NOTE: This is a follow up to my recent blog about the differences between a friend page and a fan page.
It happens for many reasons: You hired someone to handle your social media who didn’t know what they were doing and they set up your business as a “friend account” on Facebook. Or, maybe you were just getting started on Facebook and weren’t sure what you were doing, so you set up your business as a friend account. Or maybe you did it intentionally, because it’s easier to build a fan base and interact on Facebook as a person (SHAME ON YOU!). Regardless of the reason, after reading my last blog about the differences between a friend page and fan page, you know you need to change your business over to a fan page. But how do you do this?
The good news is it can be done! The bad news is that Facebook does not make it very easy. Unfortunately, there is not a magic button you can hit that will convert your personal profile to a fan page (at least, not yet). So basically, you have to start from scratch (sorry). Here are my tips/steps for starting the transition. It’s a long process but it’s totally worth it- you just need to commit to seeing it through until the end before you get started.
- Step one: Create the fan page (If you haven’t already). Visit www.facebook.com/pages
- Step two: Start transferring any pictures and posts from your friend account to your fan account. Post all your updates to both pages at the same time (a tool like HootSuite or TweetDeck will be your friend!). Include the URL to your new fan page on your old friend page. (HINT: Create a custom URL to make it easier). Post updates to your friends asking them to switch over and send a direct message to all of your friends asking them to like your new fan page.
- Step three: Set a hard cutoff date that you will no longer actively maintain the friend account. This date can be a month from now, or even 3 months from now- depending on how many friends you have and how long you think you’ll need to transfer them over to your fan page.
- Step four: Depending on how many “friends” you have, look to see if you can determine who has liked the new page and who hasn’t (GREAT job for an intern). Send those who haven’t a personal message asking them to switch over (you can do that- you’re still a “person” in Facebook world for now!). Continue to post updates to both accounts.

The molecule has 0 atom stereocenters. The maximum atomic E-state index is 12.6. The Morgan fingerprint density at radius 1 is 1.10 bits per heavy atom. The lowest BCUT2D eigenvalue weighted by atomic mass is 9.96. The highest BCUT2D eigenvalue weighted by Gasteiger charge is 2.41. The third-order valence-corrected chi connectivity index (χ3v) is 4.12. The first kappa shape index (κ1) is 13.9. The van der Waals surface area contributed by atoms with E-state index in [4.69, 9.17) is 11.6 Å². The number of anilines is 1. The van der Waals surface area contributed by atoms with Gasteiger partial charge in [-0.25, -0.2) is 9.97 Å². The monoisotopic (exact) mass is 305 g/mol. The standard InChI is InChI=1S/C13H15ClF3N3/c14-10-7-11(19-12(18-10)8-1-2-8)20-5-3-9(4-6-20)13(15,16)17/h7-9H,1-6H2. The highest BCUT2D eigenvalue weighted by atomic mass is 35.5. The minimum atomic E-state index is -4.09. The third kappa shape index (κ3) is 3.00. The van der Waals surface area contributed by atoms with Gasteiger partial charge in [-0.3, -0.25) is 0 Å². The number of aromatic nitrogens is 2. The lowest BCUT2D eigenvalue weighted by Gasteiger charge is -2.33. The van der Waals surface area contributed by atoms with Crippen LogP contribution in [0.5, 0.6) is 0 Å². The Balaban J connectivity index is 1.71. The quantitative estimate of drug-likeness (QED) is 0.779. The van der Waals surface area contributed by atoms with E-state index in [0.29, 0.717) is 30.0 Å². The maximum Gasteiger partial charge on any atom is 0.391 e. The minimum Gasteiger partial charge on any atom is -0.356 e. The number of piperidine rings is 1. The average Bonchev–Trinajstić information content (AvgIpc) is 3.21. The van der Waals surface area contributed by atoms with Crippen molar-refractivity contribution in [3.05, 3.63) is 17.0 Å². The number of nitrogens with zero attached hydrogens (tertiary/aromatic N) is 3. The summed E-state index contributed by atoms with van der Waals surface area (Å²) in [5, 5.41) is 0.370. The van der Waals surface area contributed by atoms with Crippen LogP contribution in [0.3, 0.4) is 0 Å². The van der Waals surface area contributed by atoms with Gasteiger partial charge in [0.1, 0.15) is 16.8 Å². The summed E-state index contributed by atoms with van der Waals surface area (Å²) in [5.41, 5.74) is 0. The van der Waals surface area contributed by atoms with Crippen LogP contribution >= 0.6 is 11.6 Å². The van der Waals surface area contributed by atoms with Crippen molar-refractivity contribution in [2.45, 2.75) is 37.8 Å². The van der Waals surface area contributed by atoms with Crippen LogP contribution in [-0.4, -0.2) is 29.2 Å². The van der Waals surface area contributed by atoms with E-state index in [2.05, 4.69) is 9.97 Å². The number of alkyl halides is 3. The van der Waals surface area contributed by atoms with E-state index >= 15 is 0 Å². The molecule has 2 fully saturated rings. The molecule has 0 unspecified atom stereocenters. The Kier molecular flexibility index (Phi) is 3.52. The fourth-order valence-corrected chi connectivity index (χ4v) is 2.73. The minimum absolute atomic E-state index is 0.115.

- Step five: Determine how many people have switched over. If most have, begin to remove friends from your old account. Post a final reminder asking friends who haven’t switched over to your fan page to “like” the new one.
- Step six: Shut down the friend account. Remove all your friends so they no longer have the ability to interact with you or tag you in posts/photos. Remove your logo so it is not easily identified as your company page in search results. Under information/about, post a message explaining to potential friends that this account is no longer active. Provide a link to the new fan page.
This is a long, tedious process. But once you’re complete, you’ll end up with an active fan page and an inactive friend account. You can decide to keep it open, for administrative purposes over your fan page (see my blog for when this is appropriate), but make sure you make it clear that the account will not accept friend requests and is not actively managed.
Let me know if you try this and it works for you. Better yet, let me know if something DIDN’T work for you! I’d love to hear stories from other social media folks about this process and how it has worked for their business.
Best of luck to you in your conversion to a fan page! I know it’s a long process, but the benefits of a fan page for a business outweigh the time you’ll spend on this process. Best of all, you’ll be in compliance with Facebook’s terms and conditions, and your business will look like a “Facebook Expert!”
Etiquette rule: Once you’ve completed the migration, DON’T start using your inactive friend account to send annoying messages to followers of your fan page. It’s rude, uncalled for, and will probably cause a decent amount of fans to unfollow you.
~Christina Torri, Social Media Coordinator for Mindscape at Hanon McKendry